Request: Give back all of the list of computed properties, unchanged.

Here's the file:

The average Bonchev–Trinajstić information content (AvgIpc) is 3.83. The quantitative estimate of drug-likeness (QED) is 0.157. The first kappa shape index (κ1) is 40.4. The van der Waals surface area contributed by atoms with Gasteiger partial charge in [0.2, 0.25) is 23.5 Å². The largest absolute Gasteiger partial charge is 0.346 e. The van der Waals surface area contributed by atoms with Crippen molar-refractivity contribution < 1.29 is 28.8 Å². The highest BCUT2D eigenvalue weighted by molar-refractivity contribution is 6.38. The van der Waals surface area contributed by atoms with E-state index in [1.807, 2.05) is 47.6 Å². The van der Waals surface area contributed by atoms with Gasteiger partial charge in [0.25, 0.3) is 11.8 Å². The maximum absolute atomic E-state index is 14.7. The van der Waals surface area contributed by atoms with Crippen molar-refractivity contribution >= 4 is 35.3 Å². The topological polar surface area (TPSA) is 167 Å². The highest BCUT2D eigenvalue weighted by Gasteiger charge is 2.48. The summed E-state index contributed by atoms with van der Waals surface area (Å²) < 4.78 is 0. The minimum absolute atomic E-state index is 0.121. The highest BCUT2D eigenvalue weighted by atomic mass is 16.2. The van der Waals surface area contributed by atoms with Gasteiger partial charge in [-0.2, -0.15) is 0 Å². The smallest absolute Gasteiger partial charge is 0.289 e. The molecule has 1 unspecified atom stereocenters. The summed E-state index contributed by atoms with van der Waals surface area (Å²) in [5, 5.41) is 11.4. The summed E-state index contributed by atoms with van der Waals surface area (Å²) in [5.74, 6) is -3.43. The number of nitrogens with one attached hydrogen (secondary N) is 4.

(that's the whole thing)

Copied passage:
The average Bonchev–Trinajstić information content (AvgIpc) is 3.83. The quantitative estimate of drug-likeness (QED) is 0.157. The first kappa shape index (κ1) is 40.4. The van der Waals surface area contributed by atoms with Gasteiger partial charge in [0.2, 0.25) is 23.5 Å². The largest absolute Gasteiger partial charge is 0.346 e. The van der Waals surface area contributed by atoms with Crippen molar-refractivity contribution < 1.29 is 28.8 Å². The highest BCUT2D eigenvalue weighted by molar-refractivity contribution is 6.38. The van der Waals surface area contributed by atoms with E-state index in [1.807, 2.05) is 47.6 Å². The van der Waals surface area contributed by atoms with Gasteiger partial charge in [0.25, 0.3) is 11.8 Å². The maximum absolute atomic E-state index is 14.7. The van der Waals surface area contributed by atoms with Crippen molar-refractivity contribution >= 4 is 35.3 Å². The topological polar surface area (TPSA) is 167 Å². The highest BCUT2D eigenvalue weighted by Gasteiger charge is 2.48. The summed E-state index contributed by atoms with van der Waals surface area (Å²) < 4.78 is 0. The minimum absolute atomic E-state index is 0.121. The highest BCUT2D eigenvalue weighted by atomic mass is 16.2. The van der Waals surface area contributed by atoms with Gasteiger partial charge in [-0.2, -0.15) is 0 Å². The smallest absolute Gasteiger partial charge is 0.289 e. The molecule has 1 unspecified atom stereocenters. The summed E-state index contributed by atoms with van der Waals surface area (Å²) in [5, 5.41) is 11.4. The summed E-state index contributed by atoms with van der Waals surface area (Å²) in [5.74, 6) is -3.43. The number of nitrogens with one attached hydrogen (secondary N) is 4.